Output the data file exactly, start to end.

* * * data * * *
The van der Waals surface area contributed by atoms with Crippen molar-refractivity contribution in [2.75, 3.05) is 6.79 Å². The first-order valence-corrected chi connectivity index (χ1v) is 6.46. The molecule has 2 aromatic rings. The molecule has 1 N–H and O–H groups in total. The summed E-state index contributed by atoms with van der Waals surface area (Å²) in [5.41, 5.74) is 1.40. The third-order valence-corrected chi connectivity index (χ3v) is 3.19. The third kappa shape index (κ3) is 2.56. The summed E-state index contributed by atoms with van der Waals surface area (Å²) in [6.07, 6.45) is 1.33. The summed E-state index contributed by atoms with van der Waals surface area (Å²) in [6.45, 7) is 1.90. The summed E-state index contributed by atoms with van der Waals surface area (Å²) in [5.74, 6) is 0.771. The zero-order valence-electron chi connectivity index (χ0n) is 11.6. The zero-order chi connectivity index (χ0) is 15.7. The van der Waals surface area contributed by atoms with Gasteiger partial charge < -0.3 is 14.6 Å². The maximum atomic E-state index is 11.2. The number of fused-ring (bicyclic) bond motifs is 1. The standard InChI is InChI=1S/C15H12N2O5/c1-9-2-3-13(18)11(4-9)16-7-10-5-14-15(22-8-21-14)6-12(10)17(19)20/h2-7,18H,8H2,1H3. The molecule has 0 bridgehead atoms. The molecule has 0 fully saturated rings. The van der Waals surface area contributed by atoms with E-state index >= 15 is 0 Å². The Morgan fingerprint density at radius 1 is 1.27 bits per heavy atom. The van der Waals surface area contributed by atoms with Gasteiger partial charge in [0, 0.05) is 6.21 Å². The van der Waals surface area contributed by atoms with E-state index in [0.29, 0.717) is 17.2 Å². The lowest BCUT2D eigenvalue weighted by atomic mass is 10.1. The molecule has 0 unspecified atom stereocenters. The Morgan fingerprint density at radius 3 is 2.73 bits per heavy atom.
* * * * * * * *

The van der Waals surface area contributed by atoms with Crippen molar-refractivity contribution in [2.75, 3.05) is 6.79 Å². The first-order valence-corrected chi connectivity index (χ1v) is 6.46. The molecule has 2 aromatic rings. The molecule has 1 N–H and O–H groups in total. The summed E-state index contributed by atoms with van der Waals surface area (Å²) in [5.41, 5.74) is 1.40. The third-order valence-corrected chi connectivity index (χ3v) is 3.19. The third kappa shape index (κ3) is 2.56. The summed E-state index contributed by atoms with van der Waals surface area (Å²) in [6.07, 6.45) is 1.33. The summed E-state index contributed by atoms with van der Waals surface area (Å²) in [6.45, 7) is 1.90. The summed E-state index contributed by atoms with van der Waals surface area (Å²) in [5.74, 6) is 0.771. The zero-order valence-electron chi connectivity index (χ0n) is 11.6. The zero-order chi connectivity index (χ0) is 15.7. The van der Waals surface area contributed by atoms with Gasteiger partial charge < -0.3 is 14.6 Å². The maximum atomic E-state index is 11.2. The number of fused-ring (bicyclic) bond motifs is 1. The standard InChI is InChI=1S/C15H12N2O5/c1-9-2-3-13(18)11(4-9)16-7-10-5-14-15(22-8-21-14)6-12(10)17(19)20/h2-7,18H,8H2,1H3. The molecule has 0 bridgehead atoms. The molecule has 0 fully saturated rings. The van der Waals surface area contributed by atoms with E-state index >= 15 is 0 Å². The Morgan fingerprint density at radius 1 is 1.27 bits per heavy atom. The van der Waals surface area contributed by atoms with Gasteiger partial charge in [0, 0.05) is 6.21 Å². The van der Waals surface area contributed by atoms with E-state index in [0.29, 0.717) is 17.2 Å². The lowest BCUT2D eigenvalue weighted by atomic mass is 10.1. The molecule has 0 unspecified atom stereocenters. The Morgan fingerprint density at radius 3 is 2.73 bits per heavy atom.